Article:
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How Big Tech created a data ‘treasure trove’ for police

When U.S. law enforcement officials need to cast a wide net for information, they’re increasingly turning to the vast digital ponds of personal data created by Big Tech companies via the devices and online services that have hooked billions of people around the world.

Data compiled by four of the biggest tech companies shows that law enforcement requests for user information — phone calls, emails, texts, photos, shopping histories, driving routes and more — have more than tripled in the U.S. since 2015. Police are also increasingly savvy about covering their tracks so as not to alert suspects of their interest.

That’s the backdrop for recent revelations that the Trump-era U.S. Justice Department sought data from Apple, Microsoft and Google about members of Congress, their aides and news reporters in leak investigations — then pursued court orders that blocked those companies from informing their targets.

In just the first half of 2020 — the most recent data available — Apple, Google, Facebook and Microsoft together fielded more than 112,000 data requests from local, state and federal officials. The companies agreed to hand over some data in 85% of those cases. Facebook, including its Instagram service, accounted for the largest number of disclosures.

Consider Newport, a coastal city of 24,000 residents that attracts a flood of summer tourists. Fewer than 100 officers patrol the city — but they make multiple requests a week for online data from tech companies.

That’s because most crimes — from larceny and financial scams to a recent fatal house party stabbing at a vacation rental booked online — can be at least partly traced on the internet. Tech providers, especially social media platforms, offer a “treasure trove of information” that can help solve them, said Lt. Robert Salter, a supervising police detective in Newport.

TikTok sued for billions over use of children’s data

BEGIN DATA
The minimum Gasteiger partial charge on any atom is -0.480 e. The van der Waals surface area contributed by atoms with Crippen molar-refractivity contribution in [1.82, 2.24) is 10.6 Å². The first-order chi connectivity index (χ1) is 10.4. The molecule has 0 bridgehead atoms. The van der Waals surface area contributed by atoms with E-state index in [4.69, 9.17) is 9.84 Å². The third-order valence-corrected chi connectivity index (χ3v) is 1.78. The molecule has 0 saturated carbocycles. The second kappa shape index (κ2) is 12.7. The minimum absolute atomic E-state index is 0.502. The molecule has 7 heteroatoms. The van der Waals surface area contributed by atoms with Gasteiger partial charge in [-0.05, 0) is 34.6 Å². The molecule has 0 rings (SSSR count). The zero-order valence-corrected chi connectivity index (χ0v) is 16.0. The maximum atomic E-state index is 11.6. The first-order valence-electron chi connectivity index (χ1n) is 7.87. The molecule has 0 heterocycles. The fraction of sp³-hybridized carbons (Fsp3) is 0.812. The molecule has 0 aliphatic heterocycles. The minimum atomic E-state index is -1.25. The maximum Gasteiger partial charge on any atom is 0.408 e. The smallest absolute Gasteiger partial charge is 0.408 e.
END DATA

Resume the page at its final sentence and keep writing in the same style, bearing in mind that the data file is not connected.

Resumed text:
Lawyers will allege that TikTok takes children’s personal information, including phone numbers, videos, exact location and biometric data, without sufficient warning, transparency or the necessary consent required by law, and without children or parents knowing what is being done with that information. TikTok has more than 800 million users worldwide and parent firm ByteDance made billions in profits last year, with the vast majority of that coming via advertising revenue.

US Intelligence may partner with private firms to monitor “extremist chatter” online

The Biden administration is considering using outside firms to track extremist chatter by Americans online, an effort that would expand the government’s ability to gather intelligence but could draw criticism over surveillance of US citizens. The Department of Homeland Security is limited in how it can monitor citizens online without justification and is banned from activities like assuming false identities to gain access to private messaging apps used by extremist groups such as the Proud Boys or Oath Keepers. Instead, federal authorities can only browse through unprotected information on social media sites like Twitter and Facebook and other open online platforms. A source familiar with the effort said it is not about decrypting data but rather using outside entities who can legally access these private groups to gather large amounts of information that could help DHS identify key narratives as they emerge. The plan being discussed inside DHS, according to multiple sources, would, in effect, allow the department to circumvent those limits.

Even as the DHS eyes a more robust use of its intelligence authorities, it continues to face fierce scrutiny on Capitol Hill over its handling of the Portland protests last summer — raising the possibility that at least some lawmakers will push back on the effort. The department — then led by Trump appointees but staffed by career officials, some of whom remain on the job — collected and disseminated open source reports on U.S. journalists who were publicly reporting on the protests.